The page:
Small HTTP Server written in Go
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README.md
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README.md

Http Web Server (HTTPogo)

What's with the funny name?!

"Concordantly, while your first question may be the most pertinent, you may or may not realize it is also the most irrelevant." -The Architect, The Matrix Reloaded (2003)

It looks like a good share of the Go projects out there has some 'Go' pun lying around. As for why 'pogo': this web server is kinda like eating pogos. It may not be the most efficient thing out there, but it does the job.

Features

Here's a rundown of the features (so far) in this server:

  • Virtual-hosts support: subdirectories (from where your httpogo executable resides) are treated as v-hosts root folders. For example, if you modify your operating systems hosts file for local development (For example: http://test.dev), the subfolder "test.dev" will be served as your public root folder under http://test.dev
    • Of course, this works with FQDNs too. Also with subdomains.
    • If you don't care about v-hosts and want a quick-and-dirty http localhost server, you can also just using the subdirectory "public_html" instead (which is configurable by a command-line parameter).
    • You can also symlink from a subdirectory to another, as you can expect.
  • Basic Auth support: You can "lock" directories (recursively) by adding an ".auth" file in that directory. Every line of that file is using the "username:password" format, and protects the directory's content (child dirs too) from being viewed publicly. NOTE: This is insecure. Do not use sensitive passwords, as it is sent clear-text, as per HTTP protocol. See this page for info.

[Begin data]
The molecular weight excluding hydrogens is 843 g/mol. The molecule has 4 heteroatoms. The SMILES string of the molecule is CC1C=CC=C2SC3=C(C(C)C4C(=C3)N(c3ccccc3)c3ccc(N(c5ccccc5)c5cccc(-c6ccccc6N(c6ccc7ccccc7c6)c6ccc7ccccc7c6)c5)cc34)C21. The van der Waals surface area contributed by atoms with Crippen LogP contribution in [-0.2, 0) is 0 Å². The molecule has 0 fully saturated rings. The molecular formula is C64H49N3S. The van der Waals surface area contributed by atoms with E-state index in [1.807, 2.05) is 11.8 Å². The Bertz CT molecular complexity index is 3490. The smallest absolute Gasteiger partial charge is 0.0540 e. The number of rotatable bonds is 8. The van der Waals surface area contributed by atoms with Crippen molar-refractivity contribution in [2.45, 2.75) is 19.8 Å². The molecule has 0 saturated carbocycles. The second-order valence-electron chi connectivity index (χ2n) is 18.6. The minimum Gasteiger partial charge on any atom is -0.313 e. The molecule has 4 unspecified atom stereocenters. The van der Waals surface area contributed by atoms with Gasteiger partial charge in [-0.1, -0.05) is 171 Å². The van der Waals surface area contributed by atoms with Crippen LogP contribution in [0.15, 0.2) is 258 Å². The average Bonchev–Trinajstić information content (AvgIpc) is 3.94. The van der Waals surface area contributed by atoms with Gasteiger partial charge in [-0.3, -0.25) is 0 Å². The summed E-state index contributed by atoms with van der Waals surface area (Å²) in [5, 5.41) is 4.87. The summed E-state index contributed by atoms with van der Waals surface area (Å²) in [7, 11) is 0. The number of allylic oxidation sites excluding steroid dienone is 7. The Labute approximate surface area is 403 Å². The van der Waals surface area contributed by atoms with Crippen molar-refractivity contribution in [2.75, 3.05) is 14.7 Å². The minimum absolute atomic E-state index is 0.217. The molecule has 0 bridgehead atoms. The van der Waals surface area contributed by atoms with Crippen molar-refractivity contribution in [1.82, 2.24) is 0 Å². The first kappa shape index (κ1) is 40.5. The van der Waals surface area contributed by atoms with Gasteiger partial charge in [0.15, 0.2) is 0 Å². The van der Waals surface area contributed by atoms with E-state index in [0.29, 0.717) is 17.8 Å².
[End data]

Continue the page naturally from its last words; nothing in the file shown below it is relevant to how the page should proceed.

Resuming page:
• PHP Support: this server permits some extent of PHP support, provided that you copy your own php-cgi file in the files/ subdirectory. PHP files with lowercase ".php" extension will be treated by PHP via CGI (not FastCGI, i'm afraid)
  • Dumb executable handler support: as a worst case scenario, if you have an executable (say, a compiled C file, or even a bash script), you can get a raw HTTP request from stdin, and output a raw HTTP response over stdout, simple as that. (Warning: this might be insecure, wrong, or otherwise frowned upon. Don't use this trick in a production server (even less so on the Internets))
  • Logging support, using the Apache access_log and error_log file format
  • Markdown support for files haiving the .md extension, using the excellent Blackfriday Markdown to HTML generator.
  • Templates for HTTP 401-3-4 error codes, open directories and Markdown, all overridable. For HTTP 4xx templates, I provided a bilingual (French & English) template, style is based upon (well, ripped, really) Blackfriday's Markdown HTML style.

Usage

Just run ./httpogo from the command-line, and keep the server running in the console (as far as I know, Go programs cannot programmatically fork into background without using shell hacks*), and accept the defaults settings, which are: